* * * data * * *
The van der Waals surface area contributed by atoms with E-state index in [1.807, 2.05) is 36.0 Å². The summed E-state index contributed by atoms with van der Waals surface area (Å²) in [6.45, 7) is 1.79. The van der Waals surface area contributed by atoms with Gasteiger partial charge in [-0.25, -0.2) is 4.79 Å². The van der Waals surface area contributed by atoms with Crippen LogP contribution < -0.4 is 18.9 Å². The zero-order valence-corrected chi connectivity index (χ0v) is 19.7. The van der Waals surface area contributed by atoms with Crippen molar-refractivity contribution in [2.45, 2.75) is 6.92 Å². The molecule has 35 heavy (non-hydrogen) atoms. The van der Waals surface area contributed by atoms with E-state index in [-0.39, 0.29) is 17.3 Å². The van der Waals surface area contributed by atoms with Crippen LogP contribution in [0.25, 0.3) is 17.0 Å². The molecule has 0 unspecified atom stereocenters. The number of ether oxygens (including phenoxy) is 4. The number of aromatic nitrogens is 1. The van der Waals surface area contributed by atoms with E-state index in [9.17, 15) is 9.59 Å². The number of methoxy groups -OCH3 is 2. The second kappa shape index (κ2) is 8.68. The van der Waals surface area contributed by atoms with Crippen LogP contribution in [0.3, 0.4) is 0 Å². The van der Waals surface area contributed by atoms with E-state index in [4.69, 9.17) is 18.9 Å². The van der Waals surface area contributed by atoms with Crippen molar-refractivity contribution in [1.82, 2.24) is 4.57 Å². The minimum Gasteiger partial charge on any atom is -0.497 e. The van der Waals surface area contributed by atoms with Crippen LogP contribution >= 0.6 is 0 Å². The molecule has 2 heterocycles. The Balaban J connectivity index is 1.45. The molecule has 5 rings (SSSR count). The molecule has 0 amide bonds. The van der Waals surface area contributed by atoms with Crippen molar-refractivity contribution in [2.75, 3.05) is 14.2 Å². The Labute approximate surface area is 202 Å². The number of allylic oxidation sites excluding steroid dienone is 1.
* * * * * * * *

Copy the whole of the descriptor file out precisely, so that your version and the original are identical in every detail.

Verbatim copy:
The van der Waals surface area contributed by atoms with E-state index in [1.807, 2.05) is 36.0 Å². The summed E-state index contributed by atoms with van der Waals surface area (Å²) in [6.45, 7) is 1.79. The van der Waals surface area contributed by atoms with Gasteiger partial charge in [-0.25, -0.2) is 4.79 Å². The van der Waals surface area contributed by atoms with Crippen LogP contribution < -0.4 is 18.9 Å². The zero-order valence-corrected chi connectivity index (χ0v) is 19.7. The van der Waals surface area contributed by atoms with Crippen molar-refractivity contribution in [2.45, 2.75) is 6.92 Å². The molecule has 35 heavy (non-hydrogen) atoms. The van der Waals surface area contributed by atoms with E-state index in [-0.39, 0.29) is 17.3 Å². The van der Waals surface area contributed by atoms with Crippen LogP contribution in [0.25, 0.3) is 17.0 Å². The molecule has 0 unspecified atom stereocenters. The number of ether oxygens (including phenoxy) is 4. The number of aromatic nitrogens is 1. The van der Waals surface area contributed by atoms with E-state index in [9.17, 15) is 9.59 Å². The number of methoxy groups -OCH3 is 2. The second kappa shape index (κ2) is 8.68. The van der Waals surface area contributed by atoms with Crippen LogP contribution in [0.3, 0.4) is 0 Å². The van der Waals surface area contributed by atoms with E-state index in [4.69, 9.17) is 18.9 Å². The van der Waals surface area contributed by atoms with Crippen molar-refractivity contribution in [1.82, 2.24) is 4.57 Å². The minimum Gasteiger partial charge on any atom is -0.497 e. The van der Waals surface area contributed by atoms with Crippen LogP contribution >= 0.6 is 0 Å². The molecule has 2 heterocycles. The Balaban J connectivity index is 1.45. The molecule has 5 rings (SSSR count). The molecule has 0 amide bonds. The van der Waals surface area contributed by atoms with Crippen molar-refractivity contribution in [2.75, 3.05) is 14.2 Å². The Labute approximate surface area is 202 Å². The number of allylic oxidation sites excluding steroid dienone is 1.